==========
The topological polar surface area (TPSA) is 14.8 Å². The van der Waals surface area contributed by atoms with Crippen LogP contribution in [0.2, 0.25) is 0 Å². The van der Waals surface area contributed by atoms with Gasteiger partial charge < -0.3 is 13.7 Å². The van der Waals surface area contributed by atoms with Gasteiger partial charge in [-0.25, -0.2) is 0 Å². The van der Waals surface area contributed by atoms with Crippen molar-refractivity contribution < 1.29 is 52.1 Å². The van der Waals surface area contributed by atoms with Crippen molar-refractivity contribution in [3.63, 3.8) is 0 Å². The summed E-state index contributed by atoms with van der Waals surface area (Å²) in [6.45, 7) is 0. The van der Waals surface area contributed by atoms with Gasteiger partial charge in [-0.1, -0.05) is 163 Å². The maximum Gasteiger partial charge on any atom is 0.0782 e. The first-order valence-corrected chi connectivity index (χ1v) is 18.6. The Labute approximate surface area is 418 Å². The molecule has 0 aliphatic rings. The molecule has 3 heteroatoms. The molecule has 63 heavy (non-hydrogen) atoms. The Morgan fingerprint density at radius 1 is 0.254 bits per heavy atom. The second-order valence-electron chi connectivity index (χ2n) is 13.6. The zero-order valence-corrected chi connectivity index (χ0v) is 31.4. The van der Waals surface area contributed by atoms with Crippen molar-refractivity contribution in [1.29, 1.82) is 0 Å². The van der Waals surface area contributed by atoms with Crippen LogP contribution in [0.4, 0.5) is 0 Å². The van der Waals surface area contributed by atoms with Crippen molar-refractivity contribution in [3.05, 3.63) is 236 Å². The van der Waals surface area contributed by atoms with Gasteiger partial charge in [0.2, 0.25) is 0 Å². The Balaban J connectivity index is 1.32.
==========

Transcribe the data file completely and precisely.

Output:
The topological polar surface area (TPSA) is 14.8 Å². The van der Waals surface area contributed by atoms with Crippen LogP contribution in [0.2, 0.25) is 0 Å². The van der Waals surface area contributed by atoms with Gasteiger partial charge < -0.3 is 13.7 Å². The van der Waals surface area contributed by atoms with Gasteiger partial charge in [-0.25, -0.2) is 0 Å². The van der Waals surface area contributed by atoms with Crippen molar-refractivity contribution < 1.29 is 52.1 Å². The van der Waals surface area contributed by atoms with Crippen molar-refractivity contribution in [3.63, 3.8) is 0 Å². The summed E-state index contributed by atoms with van der Waals surface area (Å²) in [6.45, 7) is 0. The van der Waals surface area contributed by atoms with Gasteiger partial charge in [-0.1, -0.05) is 163 Å². The maximum Gasteiger partial charge on any atom is 0.0782 e. The first-order valence-corrected chi connectivity index (χ1v) is 18.6. The Labute approximate surface area is 418 Å². The molecule has 0 aliphatic rings. The molecule has 3 heteroatoms. The molecule has 63 heavy (non-hydrogen) atoms. The Morgan fingerprint density at radius 1 is 0.254 bits per heavy atom. The second-order valence-electron chi connectivity index (χ2n) is 13.6. The zero-order valence-corrected chi connectivity index (χ0v) is 31.4. The van der Waals surface area contributed by atoms with Crippen molar-refractivity contribution in [1.29, 1.82) is 0 Å². The van der Waals surface area contributed by atoms with Crippen LogP contribution in [0.4, 0.5) is 0 Å². The van der Waals surface area contributed by atoms with Crippen molar-refractivity contribution in [3.05, 3.63) is 236 Å². The van der Waals surface area contributed by atoms with Gasteiger partial charge in [0.2, 0.25) is 0 Å². The Balaban J connectivity index is 1.32.